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Fire risk increases with cold temperatures

The advent of cold temperatures also means an increased risk at home as people start firing up their furnaces for the first time.

According to the City of Columbia’s 911 dispatch records, 142 residential house fires and 187 carbon monoxide alarm calls were reported in the last year. Fire calls peaked in December 2018, when firefighters were called to 16 house fires. Firefighters were called to more than a dozen house fires each month between October 2018 and April 2019 except for February, when 10 fires were reported.

Columbia Fire Department Assistant Chief Brad Frazier said, “This time of the year, the weather is starting to cool off, we’re starting to turn our furnaces on for the first time in maybe 6 to 8 months, this is the perfect time to have your gas powered appliances in particular your furnace checked to make sure that it’s venting properly and working properly so you don’t have a build up of carbon monoxide.”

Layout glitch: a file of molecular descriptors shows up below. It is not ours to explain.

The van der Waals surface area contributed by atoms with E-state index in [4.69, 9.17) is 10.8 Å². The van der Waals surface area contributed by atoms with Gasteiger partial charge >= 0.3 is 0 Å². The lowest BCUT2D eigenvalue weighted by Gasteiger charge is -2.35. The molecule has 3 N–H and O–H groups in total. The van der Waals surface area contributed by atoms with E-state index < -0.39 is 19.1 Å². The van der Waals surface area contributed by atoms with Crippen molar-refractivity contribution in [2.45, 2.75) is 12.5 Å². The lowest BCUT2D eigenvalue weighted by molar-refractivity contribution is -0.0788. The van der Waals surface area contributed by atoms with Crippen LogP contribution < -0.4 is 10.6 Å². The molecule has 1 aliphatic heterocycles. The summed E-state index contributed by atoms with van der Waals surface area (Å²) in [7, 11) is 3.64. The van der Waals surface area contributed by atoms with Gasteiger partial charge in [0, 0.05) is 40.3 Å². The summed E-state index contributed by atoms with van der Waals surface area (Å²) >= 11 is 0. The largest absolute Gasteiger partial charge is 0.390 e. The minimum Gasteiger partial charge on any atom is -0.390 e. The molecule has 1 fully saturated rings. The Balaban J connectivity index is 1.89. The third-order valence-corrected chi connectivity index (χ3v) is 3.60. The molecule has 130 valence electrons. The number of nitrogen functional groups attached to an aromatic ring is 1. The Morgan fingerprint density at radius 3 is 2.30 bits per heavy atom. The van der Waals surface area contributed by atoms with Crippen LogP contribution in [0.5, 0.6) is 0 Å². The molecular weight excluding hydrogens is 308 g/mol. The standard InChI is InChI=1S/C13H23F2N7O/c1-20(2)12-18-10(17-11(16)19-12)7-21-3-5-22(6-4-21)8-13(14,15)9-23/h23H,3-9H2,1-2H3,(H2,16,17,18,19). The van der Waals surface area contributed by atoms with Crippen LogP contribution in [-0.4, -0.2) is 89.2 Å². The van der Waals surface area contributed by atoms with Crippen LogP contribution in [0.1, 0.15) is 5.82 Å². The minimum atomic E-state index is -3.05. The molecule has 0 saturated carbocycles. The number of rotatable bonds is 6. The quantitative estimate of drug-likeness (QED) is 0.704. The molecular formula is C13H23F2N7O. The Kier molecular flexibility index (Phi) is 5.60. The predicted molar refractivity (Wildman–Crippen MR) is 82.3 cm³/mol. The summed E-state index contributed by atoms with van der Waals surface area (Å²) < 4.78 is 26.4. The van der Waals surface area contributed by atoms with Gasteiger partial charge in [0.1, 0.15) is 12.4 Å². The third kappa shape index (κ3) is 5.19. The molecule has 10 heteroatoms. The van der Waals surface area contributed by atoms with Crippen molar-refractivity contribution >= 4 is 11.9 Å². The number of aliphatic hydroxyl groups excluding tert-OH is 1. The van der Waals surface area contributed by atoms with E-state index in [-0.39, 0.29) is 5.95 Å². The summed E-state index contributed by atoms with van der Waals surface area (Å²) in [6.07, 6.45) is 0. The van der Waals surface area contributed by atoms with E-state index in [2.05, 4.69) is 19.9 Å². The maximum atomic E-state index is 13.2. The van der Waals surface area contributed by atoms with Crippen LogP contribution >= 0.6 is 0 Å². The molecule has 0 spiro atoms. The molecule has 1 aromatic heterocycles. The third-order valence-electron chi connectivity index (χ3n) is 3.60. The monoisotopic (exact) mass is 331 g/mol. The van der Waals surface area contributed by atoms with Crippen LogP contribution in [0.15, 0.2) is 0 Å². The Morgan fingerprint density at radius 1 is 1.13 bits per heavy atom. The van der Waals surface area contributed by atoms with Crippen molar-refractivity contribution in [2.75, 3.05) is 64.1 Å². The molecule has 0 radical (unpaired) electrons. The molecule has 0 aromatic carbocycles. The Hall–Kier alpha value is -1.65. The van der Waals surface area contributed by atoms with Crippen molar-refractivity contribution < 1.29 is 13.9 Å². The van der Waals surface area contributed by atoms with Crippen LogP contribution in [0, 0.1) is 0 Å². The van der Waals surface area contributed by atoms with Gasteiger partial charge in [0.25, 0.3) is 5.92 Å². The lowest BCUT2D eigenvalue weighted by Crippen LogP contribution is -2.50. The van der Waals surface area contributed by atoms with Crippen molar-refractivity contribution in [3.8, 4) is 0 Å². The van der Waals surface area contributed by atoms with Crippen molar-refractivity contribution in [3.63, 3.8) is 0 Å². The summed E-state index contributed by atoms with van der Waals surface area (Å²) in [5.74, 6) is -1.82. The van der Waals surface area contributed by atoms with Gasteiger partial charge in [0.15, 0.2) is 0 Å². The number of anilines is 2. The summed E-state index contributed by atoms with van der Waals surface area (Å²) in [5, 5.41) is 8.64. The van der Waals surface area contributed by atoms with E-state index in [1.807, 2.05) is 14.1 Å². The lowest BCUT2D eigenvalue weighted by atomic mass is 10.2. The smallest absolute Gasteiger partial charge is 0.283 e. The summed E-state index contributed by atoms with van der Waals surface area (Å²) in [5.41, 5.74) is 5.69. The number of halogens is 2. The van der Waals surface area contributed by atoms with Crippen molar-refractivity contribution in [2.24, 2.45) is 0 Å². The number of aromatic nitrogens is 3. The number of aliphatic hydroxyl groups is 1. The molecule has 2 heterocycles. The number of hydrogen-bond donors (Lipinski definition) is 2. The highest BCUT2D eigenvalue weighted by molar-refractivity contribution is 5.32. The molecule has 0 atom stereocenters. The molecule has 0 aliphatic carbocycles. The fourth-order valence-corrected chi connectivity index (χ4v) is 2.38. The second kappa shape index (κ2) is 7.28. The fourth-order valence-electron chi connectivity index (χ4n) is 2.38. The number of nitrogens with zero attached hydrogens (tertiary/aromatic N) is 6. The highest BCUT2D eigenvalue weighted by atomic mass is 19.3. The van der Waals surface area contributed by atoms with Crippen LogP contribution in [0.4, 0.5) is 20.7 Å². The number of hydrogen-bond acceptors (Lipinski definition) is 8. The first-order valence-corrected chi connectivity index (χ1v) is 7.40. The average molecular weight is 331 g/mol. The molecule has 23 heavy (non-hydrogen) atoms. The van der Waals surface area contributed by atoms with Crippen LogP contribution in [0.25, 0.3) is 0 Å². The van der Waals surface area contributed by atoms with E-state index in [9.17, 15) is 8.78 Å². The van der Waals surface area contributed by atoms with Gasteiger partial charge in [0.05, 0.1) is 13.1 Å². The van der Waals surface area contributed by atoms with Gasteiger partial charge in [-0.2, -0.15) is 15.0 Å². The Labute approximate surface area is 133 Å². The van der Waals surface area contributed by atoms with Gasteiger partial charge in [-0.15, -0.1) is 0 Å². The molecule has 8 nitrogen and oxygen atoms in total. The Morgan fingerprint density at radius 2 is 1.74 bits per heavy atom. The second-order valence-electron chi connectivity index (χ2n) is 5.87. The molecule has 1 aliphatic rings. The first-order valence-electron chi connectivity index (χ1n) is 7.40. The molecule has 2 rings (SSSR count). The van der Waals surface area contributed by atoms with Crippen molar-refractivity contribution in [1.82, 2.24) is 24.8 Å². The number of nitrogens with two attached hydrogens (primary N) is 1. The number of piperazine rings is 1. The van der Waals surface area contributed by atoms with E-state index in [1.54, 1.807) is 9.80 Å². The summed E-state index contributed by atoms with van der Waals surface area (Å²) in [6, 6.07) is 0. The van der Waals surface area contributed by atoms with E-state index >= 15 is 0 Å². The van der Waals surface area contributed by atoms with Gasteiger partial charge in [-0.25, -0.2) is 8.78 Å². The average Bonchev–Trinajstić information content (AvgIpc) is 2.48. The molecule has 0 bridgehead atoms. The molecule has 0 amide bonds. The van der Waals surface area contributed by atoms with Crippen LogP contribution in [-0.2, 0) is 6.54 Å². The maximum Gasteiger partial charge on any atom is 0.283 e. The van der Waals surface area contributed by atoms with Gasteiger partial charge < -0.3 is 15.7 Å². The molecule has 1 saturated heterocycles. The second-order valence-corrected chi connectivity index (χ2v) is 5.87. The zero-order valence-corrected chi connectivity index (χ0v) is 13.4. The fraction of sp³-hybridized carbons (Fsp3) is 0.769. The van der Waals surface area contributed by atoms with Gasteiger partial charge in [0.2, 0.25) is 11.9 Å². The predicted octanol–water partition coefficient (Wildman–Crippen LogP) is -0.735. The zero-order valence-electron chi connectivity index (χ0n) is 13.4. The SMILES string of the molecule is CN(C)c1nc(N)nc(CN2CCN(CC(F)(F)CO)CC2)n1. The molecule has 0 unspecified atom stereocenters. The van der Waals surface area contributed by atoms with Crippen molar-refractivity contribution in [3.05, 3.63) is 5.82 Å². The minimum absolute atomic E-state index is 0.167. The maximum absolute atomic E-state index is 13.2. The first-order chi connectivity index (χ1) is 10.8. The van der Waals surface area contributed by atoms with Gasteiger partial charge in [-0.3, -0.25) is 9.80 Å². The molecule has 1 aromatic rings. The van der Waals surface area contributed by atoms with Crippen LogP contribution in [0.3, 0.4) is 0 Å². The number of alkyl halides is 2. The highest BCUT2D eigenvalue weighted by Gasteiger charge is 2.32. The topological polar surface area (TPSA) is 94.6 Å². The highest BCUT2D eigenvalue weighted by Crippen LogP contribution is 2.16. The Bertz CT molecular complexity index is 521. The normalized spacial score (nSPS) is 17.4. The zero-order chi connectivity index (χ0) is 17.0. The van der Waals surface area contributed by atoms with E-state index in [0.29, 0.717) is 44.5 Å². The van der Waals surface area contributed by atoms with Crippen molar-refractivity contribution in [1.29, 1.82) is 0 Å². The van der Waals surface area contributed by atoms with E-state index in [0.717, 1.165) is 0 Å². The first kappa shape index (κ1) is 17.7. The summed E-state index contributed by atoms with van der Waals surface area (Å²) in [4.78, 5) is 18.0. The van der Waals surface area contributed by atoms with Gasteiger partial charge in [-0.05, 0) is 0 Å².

Turning up that heater shouldn’t be risky – that’s why city officials are saying to make sure to check on the maintenance of your gas powered furnace and your carbon monoxide detectors.

“The challenge with carbon monoxide – its colorless, odorless, tasteless you don’t know that its in the air,” Assistant Chief Frazier said.

Officials say you’re most susceptible to furnace issues like carbon monoxide leaks when you are sleeping and they can be life threatening and lead to other issues. They say to make sure you are checking up on your appliances annually.

The city tries to prevent some of those fires and carbon monoxide problems in rental units through its inspection program.

Leigh Kottwitz , neighborhood services manager for the City of Columbia said, all rental properties with gas-burning appliances are inspected every three years.

Check back later for more on this story or watch ABC 17 News at 5 and 6.

KMIZ

Columbia / News / Top Stories

ABC 17 News Team

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